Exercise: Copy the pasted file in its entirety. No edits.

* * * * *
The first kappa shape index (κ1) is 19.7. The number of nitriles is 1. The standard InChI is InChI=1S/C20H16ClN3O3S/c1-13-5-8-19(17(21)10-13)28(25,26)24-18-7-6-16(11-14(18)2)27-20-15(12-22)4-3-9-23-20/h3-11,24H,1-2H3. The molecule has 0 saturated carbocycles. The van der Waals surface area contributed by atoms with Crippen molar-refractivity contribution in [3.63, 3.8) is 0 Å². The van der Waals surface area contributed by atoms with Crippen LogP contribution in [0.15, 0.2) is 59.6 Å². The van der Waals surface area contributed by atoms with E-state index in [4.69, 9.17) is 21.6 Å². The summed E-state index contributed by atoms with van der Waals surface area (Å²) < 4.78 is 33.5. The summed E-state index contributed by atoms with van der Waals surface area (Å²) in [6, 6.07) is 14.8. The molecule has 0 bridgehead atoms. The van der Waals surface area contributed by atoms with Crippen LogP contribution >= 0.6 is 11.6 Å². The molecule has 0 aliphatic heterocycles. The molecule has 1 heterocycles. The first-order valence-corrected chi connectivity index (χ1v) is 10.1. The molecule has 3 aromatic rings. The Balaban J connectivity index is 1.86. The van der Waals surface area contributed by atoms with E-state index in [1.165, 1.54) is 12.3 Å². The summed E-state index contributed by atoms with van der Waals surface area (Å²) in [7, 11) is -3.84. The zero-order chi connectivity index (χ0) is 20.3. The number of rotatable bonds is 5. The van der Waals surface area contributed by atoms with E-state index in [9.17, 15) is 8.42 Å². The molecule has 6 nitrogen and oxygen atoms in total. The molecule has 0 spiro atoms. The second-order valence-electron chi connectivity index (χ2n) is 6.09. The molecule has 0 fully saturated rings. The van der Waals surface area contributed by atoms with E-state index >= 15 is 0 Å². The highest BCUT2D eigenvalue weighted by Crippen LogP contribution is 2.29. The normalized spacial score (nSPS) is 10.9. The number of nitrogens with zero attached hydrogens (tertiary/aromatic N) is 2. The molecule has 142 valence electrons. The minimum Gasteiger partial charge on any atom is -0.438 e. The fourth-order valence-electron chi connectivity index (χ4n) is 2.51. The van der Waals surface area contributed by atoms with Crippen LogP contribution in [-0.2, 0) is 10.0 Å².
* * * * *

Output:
The first kappa shape index (κ1) is 19.7. The number of nitriles is 1. The standard InChI is InChI=1S/C20H16ClN3O3S/c1-13-5-8-19(17(21)10-13)28(25,26)24-18-7-6-16(11-14(18)2)27-20-15(12-22)4-3-9-23-20/h3-11,24H,1-2H3. The molecule has 0 saturated carbocycles. The van der Waals surface area contributed by atoms with Crippen molar-refractivity contribution in [3.63, 3.8) is 0 Å². The van der Waals surface area contributed by atoms with Crippen LogP contribution in [0.15, 0.2) is 59.6 Å². The van der Waals surface area contributed by atoms with E-state index in [4.69, 9.17) is 21.6 Å². The summed E-state index contributed by atoms with van der Waals surface area (Å²) < 4.78 is 33.5. The summed E-state index contributed by atoms with van der Waals surface area (Å²) in [6, 6.07) is 14.8. The molecule has 0 bridgehead atoms. The van der Waals surface area contributed by atoms with Crippen LogP contribution >= 0.6 is 11.6 Å². The molecule has 0 aliphatic heterocycles. The molecule has 1 heterocycles. The first-order valence-corrected chi connectivity index (χ1v) is 10.1. The molecule has 3 aromatic rings. The Balaban J connectivity index is 1.86. The van der Waals surface area contributed by atoms with E-state index in [1.165, 1.54) is 12.3 Å². The summed E-state index contributed by atoms with van der Waals surface area (Å²) in [7, 11) is -3.84. The zero-order chi connectivity index (χ0) is 20.3. The number of rotatable bonds is 5. The van der Waals surface area contributed by atoms with E-state index in [9.17, 15) is 8.42 Å². The molecule has 6 nitrogen and oxygen atoms in total. The molecule has 0 spiro atoms. The second-order valence-electron chi connectivity index (χ2n) is 6.09. The molecule has 0 fully saturated rings. The van der Waals surface area contributed by atoms with E-state index >= 15 is 0 Å². The highest BCUT2D eigenvalue weighted by Crippen LogP contribution is 2.29. The normalized spacial score (nSPS) is 10.9. The number of nitrogens with zero attached hydrogens (tertiary/aromatic N) is 2. The molecule has 142 valence electrons. The minimum Gasteiger partial charge on any atom is -0.438 e. The fourth-order valence-electron chi connectivity index (χ4n) is 2.51. The van der Waals surface area contributed by atoms with Crippen LogP contribution in [-0.2, 0) is 10.0 Å².